One of the major influences of a growing economy is tourism. This is one of the most important aspects of many Australian economies, with natural resources, stunning views and exciting, vibrant cultures all appealing to both domestic and international visitors seeking adventure. Pushing for the future growth of a region's sense of cultural identity is a brilliant way to spark future tourism, which can work towards a growing degree of tourism in the region.
The Gold Coast council recently adopted a $1.2 million plan that invests in the development of home-grown talent, in an attempt to attract and foster renowned artists into the local communities. Over the next four years, Mayor Tom Tate said the region would see an overhaul in the sector, pushing for the creation of a future cultural course for the city. This could present a wonderful opportunity for investment in commercial real estate in Surfers Paradise, as the economy stands to benefit from future increases in tourism and economic growth.
Using the upcoming 2018 Commonwealth Games as a launchpad Mayor Tate said the trajectory from this event and the upcoming blast of tourism expected to come from the occasion needs to be harnessed and put towards reinventing the Surfers Paradise region as a new, creative hub in the Queensland state.
"We don't want to borrow what others have done before us. We want to capitalise on what's fresh about the Gold Coast to create something that says who we are and where we've come from as a city. Our unique cultural events, innovative ideas and artworks will define us, they will ignite our and the world's imagination," said Mayor Tate in a 20 August statement.
"Ours is an innovative city with an entrepreneurial spirit – and that applies to arts and culture. This is a great opportunity to lead the way nationally by supporting artists to take risks, develop new and sustainable business models and generate some of Australia's most leading edge cultural product."
There are a number of different initiatives that are expected to be undertaken as part of this cultural redevelopment, which could do wonders for the growth of the region. For example, in order to develop a flagship arts festival that uses the Gold Coast's distinct culture, funding up to the amount of $1,510,000 will be invested in the Bleach* festival over the coming years in order to cement it as an independent not-for-profit company owned by the City of Gold Coast.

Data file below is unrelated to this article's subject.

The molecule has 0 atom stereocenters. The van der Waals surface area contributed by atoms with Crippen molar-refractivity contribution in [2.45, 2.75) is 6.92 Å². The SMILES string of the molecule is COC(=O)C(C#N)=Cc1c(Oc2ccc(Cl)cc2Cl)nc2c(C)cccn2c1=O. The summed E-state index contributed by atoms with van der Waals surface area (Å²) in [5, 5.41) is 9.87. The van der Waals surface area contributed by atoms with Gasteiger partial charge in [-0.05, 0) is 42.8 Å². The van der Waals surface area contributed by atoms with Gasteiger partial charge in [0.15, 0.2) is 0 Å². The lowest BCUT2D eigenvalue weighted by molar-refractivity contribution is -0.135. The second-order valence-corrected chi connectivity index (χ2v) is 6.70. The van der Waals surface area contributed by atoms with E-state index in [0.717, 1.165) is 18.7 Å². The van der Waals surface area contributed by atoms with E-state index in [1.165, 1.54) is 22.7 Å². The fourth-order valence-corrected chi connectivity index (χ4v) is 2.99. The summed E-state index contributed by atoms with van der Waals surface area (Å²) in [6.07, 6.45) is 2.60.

Further support for emerging festivals and the professional development of local artists and cultural practitioners is also at the heart of the growth. Pushing for these leaps forward is essential to the overall growth of the Gold Coast's culture, which in turn could have astounding results on the rising tourism numbers and trickle down into the local economy.
Gold Coast Strategic Advisor for Arts and Culture Robyn Archer said encouraging swift and strategic investment across the place would be key to elevating the region's cultural capacity and placing it on the world stage as a must-visit spot for art lovers from across the globe.
"The Gold Coast is making all the right moves, starting with genuine ambition, to ensure that within a few years, the region will be able to confidently promote a rich cultural landscape to complement the historic appeal of sun and surf," said Ms Archer in a 20 August statement.
With the development of the region being pushed forward with exuberant enthusiasm, the future of the Gold Coast looks bright. As the economy begins to shift into gear and grow, it could be worth investigating the potential for commercial development over the coming years.